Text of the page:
Loving and family oriented Cockapoo Izzy was living a perfect life with her family in Radcliffe, Manchester; mum Dawn, dad Ian and her two young human sisters, Lauren and Eve. She doted on them all but specifically loved cuddling up with Dawn or following Ian around the house like his shadow.
Sadly on February 16th 2015, some contractors working on house renovations let themselves into Izzy’s house a day early with the aim to help the family get the job done quicker, however Izzy was very timid around new people and was spooked by them entering the house without her parents there. She slipped out through the front door into the garden at which point the house alarm sounded which scared her even more and she bolted.
It only took 10 minutes, from the time the contractors entered the house to the time Ian arrived home for Izzy to disappear and her family’s nightmare to begin.
The family firmly believe that Izzy wasn’t involved in an accident as they alerted the highway agencies and National rail immediately and there were no reported incidents and Dawn checked daily for months.
They do however believe that Izzy was found and kept or found, kept and sold on.
Whilst this week marks a painful anniversary for the family, they are aware that dogs have been lost and reunited with their owners five or six years later so they hold out hope that they may be reunited with Izzy one day.
Izzy would now be 10 years old and Dawn is pleading with anyone who has Izzy, just to let her know she is okay and let her come home to her family but if the worst did happen in those initial few days, they want to know that too. The not knowing is very difficult for Izzy’s entire family, especially her younger family members who don’t understand how she could just vanish and no one knows anything.
Izzy is microchipped, spayed and was wearing a pink collar when she disappeared.
She also has a light brown-pink nose.
If you have any information on Izzy, please call DogLost on 0844 800 3220 quoting dog ID 82954
Animal-loving TV presenter and former newsreader Jan Leeming, is helping to highlight the plight of Romanian street dogs after meeting Ursu, a seven-year old Romanian stray dog so traumatised by human brutality he had to be netted or sedated before being approached.
Ms Leeming, who has most recently appeared in BBC1’s ‘The Real Marigold Hotel’, took time out to meet Ursu on a recent trip from Kent to West Yorkshire where he is now happily rehabilitated.
Ursu – meaning bear in Romania – was aged seven and still surviving in a Romanian kill shelter when Sarah Napier spotted him on a UK animal website at the end of 2014. Sadly, her enquiry coincided with the charity that was sponsoring his keep having just taken the decision that he was too mentally damaged to ever be homed.
How Sarah and her husband persuaded Monica’s Romanian Rescue to let them have Ursu and try and rehabilitate him is at the heart of a book which has been written by Sarah to help fellow strays and is receiving excellent reviews.
Ursu – Never Give up on a Dog, tracks the first two years with the Napiers and has also been publicly praised by actor and animal activist Peter Egan, and actor Thelma Barlow.
Ursu had survived as a stray for about two years on the streets of Bucharest before being caught by the dog catchers and flung into one of Romania’s most notorious kill shelters. Miraculously he survived on scraps of food for about three years despite being surrounded by death and disease and was somehow spared the barbaric regular killing of the dogs. No-one knows for sure how he survived but the book explores how this might be explained and how he came to be transferred to a better shelter, but still a kill shelter, where he continued to shun human contact despite the best efforts of some local volunteers.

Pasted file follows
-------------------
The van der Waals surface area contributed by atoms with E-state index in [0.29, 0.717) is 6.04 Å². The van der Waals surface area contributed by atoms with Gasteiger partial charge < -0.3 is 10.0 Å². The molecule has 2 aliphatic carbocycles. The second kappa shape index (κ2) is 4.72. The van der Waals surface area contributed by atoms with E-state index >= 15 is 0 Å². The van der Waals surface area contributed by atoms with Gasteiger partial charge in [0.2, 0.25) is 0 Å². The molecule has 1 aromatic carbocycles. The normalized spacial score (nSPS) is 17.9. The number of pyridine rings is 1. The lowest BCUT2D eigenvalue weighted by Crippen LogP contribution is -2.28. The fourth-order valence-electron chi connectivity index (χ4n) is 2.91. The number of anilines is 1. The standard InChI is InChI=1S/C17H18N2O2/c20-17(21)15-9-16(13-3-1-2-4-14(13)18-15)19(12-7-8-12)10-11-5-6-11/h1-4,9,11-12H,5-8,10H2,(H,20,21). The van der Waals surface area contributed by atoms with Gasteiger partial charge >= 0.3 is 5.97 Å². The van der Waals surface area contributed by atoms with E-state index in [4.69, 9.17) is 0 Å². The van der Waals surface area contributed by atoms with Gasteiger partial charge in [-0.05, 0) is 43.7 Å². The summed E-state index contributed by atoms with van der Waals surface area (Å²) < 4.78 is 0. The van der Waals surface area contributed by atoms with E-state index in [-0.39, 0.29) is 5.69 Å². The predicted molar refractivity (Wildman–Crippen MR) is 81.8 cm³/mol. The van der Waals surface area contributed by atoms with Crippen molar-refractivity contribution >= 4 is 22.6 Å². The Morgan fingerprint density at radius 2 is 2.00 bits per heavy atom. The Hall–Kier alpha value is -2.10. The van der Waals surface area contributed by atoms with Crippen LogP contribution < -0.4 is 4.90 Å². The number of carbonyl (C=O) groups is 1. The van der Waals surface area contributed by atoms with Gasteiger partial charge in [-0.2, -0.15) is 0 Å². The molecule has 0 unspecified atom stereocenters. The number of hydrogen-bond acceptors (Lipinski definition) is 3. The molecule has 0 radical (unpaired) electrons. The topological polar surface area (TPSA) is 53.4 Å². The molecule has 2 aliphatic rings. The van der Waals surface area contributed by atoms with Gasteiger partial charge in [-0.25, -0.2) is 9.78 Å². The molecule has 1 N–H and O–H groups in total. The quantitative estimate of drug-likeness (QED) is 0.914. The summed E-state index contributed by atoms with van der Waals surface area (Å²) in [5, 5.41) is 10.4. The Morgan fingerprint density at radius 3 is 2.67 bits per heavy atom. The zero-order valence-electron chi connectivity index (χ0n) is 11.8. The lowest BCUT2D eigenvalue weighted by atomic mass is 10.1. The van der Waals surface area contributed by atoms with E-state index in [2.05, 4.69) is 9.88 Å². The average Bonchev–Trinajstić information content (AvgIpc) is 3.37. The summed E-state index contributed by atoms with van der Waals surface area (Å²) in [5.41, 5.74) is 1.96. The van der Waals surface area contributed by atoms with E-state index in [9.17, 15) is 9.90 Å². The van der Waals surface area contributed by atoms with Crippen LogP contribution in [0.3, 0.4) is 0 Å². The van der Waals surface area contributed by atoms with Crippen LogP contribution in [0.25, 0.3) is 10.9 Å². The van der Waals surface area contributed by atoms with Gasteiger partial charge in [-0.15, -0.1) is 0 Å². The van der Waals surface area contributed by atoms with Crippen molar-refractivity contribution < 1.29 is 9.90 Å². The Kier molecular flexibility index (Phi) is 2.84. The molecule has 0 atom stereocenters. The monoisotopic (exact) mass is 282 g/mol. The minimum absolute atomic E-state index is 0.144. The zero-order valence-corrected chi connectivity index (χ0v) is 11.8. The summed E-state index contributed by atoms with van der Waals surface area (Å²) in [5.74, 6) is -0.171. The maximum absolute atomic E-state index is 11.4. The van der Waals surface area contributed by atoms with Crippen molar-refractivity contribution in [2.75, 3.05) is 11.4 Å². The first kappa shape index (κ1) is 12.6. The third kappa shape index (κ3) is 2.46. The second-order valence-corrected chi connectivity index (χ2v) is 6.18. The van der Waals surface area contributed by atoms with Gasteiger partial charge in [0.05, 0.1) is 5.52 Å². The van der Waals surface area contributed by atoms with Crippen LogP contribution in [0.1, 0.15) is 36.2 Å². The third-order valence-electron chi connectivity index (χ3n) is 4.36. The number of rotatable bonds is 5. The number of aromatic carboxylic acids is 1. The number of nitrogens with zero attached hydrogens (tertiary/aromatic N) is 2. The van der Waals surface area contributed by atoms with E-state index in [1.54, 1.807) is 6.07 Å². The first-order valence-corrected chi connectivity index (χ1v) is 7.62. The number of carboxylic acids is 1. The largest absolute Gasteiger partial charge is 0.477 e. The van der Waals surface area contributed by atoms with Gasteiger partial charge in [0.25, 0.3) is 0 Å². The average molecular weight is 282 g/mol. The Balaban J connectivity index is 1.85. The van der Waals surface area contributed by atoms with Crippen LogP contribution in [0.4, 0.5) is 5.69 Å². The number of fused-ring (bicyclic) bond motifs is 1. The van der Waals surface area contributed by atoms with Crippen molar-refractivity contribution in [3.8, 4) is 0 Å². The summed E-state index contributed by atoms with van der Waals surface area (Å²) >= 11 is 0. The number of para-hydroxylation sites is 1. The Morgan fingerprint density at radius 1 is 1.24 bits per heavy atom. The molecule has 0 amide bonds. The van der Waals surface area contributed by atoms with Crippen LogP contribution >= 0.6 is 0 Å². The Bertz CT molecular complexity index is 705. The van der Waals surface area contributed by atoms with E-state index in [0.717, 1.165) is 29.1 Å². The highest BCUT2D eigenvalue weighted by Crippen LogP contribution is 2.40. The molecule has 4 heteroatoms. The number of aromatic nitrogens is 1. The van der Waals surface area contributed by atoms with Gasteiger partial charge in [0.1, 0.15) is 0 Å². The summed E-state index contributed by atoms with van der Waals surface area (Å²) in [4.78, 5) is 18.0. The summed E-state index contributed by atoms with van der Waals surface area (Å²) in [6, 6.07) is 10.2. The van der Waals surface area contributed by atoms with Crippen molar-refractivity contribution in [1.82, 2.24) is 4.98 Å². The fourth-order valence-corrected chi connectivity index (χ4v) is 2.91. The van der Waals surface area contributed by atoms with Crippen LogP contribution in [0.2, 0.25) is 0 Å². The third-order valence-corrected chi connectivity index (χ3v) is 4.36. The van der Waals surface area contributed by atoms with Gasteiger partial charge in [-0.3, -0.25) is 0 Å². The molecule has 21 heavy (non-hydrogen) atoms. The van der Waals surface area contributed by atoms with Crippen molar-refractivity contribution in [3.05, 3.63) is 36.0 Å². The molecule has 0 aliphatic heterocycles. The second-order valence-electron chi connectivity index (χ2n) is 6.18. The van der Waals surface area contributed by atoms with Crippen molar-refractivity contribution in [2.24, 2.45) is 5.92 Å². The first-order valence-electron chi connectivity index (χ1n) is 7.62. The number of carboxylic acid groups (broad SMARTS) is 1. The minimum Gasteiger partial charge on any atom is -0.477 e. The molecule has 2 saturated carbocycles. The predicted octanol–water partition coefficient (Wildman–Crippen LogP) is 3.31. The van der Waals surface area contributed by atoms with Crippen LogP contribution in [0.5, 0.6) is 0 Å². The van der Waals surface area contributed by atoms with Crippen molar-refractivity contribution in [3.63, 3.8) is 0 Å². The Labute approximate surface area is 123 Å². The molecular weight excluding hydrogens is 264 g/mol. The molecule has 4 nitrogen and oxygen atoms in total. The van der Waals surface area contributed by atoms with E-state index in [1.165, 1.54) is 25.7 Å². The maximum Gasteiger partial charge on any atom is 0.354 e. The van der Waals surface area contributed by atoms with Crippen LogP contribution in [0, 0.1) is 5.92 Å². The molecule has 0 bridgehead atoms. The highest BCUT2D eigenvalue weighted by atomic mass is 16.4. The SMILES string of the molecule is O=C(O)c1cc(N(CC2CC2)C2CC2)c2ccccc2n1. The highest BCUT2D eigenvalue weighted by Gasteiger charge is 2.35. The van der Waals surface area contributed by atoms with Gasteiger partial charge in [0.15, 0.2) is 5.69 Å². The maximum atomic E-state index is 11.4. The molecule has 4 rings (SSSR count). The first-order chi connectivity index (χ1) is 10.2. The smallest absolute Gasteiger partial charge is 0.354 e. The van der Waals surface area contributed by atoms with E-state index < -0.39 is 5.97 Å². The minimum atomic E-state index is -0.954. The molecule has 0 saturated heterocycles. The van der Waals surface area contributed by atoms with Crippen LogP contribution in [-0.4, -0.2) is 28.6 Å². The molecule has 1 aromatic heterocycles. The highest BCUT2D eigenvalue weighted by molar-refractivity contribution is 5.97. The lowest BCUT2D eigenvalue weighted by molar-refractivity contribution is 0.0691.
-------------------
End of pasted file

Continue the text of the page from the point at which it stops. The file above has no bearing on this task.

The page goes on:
Jan Leeming, owner of her own adult rescue, René, a Pappilon from Battersea Dogs Home, and whose professional career as a supporter of animal welfare has included the reality TV show, Safari School, says: “Ursu was a delight to meet. Happy, friendly, balanced and very accepting of René entering his personal space. The patience that Sarah and her husband have shown is remarkable. What is even more astounding is how they managed to reach through to Ursu and turn him around from a feral frightened seven-year old stray into the placid and relaxed dog that he is today. It’s a fantastic read that I couldn’t put down. ”
The kill shelters of Romania are so called because of their brutal practices including culling dogs in inhumane ways including clubbing, poisoning, starving, freezing them to death and burning them alive. The strays are caught using metal lassos that tighten round the neck and some have their legs trussed at painful angles. Ursu witnessed all of this and experienced much of it and chose to shut down from humans. He would growl if anyone made a move towards him and his eventual fate was unclear while ever he was incarcerated.
“We were his only enquiry in all his life”, explains Sarah, “and the more I learned of his story the more I felt such a stoic dog should be given his chance. But I’m not a dog psychologist and had to rely on an innate understanding backed up by much research to try and work with him. There was no way my husband and I could take him to dog training. He arrived biting, bucking and terrified and hadn’t walked as such for up to four years. He wouldn’t take a collar or a lead. We were told he was the most mentally damaged dog the charity had ever seen. He was terrified of just about everything. We were beginning way back from the usual start line.”
It took a lot of persuading for the reputable charity to let Sarah take on the dog and it was only after a home visit and on the understanding that Ursu would be taken away if his aggression couldn’t be controlled, that Sarah was given the chance to try. Ursu travelled from Romania to join Sarah and her husband Robert in January 2015.